Ethiopia Mulls Road to Import Oil From War-Torn South Sudan

Ethiopia Mulls Road to Import Oil From War-Torn South Sudan
  • Plan to link Paloch fields with west of neighboring country
  • World’s newest nation may build 100,000 barrel/day refinery

Ethiopia may finance a road linking it with South Sudan’s largest oilfields, allowing the war-ravaged country to sell its neighbor fuel produced at a planned new refinery, a South Sudanese official said.

The plan for a road linking the Paloch oilfields in South Sudan’s Upper Nile region with Malakal city and western Ethiopia is among the memoranda of understanding President Salva Kiir is due to sign this week during a visit to Ethiopia, according to Mayik Ayii Deng, a minister in Kiir’s office.

South Sudan, in turn, will build a refinery in Upper Nile with the capacity to process as much as 100,000 barrels of oil per day, and has secured financing from a Swiss and a U.S. company, he said, without identifying them.

“We want to deliver this refined fuel at very decent prices,” Deng said by phone from the capital, Juba, referring to another plan to sell the products to Ethiopia. “We want to access some hard currency through these refined products.”

Oil production in South Sudan plunged by at least a third to as little as 120,000 barrels a day since conflict erupted in the East African nation in December 2013. The decline, combined with a drop in prices, has devastated the economy, with annual inflation accelerating to almost 500 percent and gross domestic product forecast by the International Monetary Fund to contract 6.1 percent this year after shrinking 13.1 percent in 2016.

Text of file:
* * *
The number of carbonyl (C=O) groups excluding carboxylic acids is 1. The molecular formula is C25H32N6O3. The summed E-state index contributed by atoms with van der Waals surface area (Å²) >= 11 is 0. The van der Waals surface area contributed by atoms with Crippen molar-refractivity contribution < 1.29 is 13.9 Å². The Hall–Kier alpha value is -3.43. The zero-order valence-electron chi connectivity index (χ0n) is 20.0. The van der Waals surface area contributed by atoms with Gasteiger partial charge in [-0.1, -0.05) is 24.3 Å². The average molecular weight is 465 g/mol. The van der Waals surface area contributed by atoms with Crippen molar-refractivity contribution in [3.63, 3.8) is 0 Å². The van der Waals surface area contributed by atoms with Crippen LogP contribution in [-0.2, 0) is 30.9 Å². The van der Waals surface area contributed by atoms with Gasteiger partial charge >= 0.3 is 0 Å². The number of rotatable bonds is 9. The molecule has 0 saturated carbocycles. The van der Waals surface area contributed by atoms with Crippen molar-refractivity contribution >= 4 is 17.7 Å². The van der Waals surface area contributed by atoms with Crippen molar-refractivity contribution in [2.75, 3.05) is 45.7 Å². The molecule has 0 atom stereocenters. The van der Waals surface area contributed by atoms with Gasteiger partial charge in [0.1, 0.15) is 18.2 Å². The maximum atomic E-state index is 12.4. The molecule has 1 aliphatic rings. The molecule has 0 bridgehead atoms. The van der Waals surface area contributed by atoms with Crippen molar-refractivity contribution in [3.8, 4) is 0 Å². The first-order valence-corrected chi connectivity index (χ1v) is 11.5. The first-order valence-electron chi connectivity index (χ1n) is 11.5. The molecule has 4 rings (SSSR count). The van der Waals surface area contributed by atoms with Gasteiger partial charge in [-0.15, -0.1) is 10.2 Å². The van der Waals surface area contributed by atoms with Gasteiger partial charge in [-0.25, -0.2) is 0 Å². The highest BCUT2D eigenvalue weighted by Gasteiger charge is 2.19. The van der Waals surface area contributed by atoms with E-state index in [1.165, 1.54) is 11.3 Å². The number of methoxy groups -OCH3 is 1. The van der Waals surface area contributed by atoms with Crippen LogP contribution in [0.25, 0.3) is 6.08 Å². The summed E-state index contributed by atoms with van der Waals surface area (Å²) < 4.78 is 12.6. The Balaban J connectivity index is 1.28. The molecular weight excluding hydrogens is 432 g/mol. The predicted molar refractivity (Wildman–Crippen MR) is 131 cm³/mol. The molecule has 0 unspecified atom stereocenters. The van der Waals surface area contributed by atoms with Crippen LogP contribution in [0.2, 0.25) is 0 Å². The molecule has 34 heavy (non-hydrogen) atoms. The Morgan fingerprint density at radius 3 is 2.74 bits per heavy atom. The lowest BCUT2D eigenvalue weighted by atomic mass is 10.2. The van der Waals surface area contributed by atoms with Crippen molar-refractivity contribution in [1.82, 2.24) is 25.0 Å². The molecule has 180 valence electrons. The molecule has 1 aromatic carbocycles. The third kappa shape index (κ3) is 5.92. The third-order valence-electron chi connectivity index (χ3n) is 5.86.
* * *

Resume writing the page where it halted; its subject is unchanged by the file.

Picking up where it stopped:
Unity Fields

Addressing South Sudan’s parliament on Tuesday, Kiir said Petroleum Ministry officials were working “tirelessly” to resume production at oilfields in the country’s former Unity state, offline since shortly after the war began, and to complete a diesel refinery in that location. Even as it tries to rebuild capacity, South Sudan is among 11 non-OPEC nations that have agreed to curb output in a joint bid to clear an oil surplus.

Kiir was scheduled to arrive Thursday in the Ethiopian capital, Addis Ababa, for a three-day visit. He and Ethiopian Prime Minister Hailemariam Desalegn will also sign a memorandum of understanding for Ethiopia to supply South Sudan with electricity, Deng said.

Ethiopian Foreign Ministry spokesman Tewolde Mulugeta Ambaye said by phone that “a number of agreements” will be signed and made public on Friday, without commenting further.

By Bloomberg Markets

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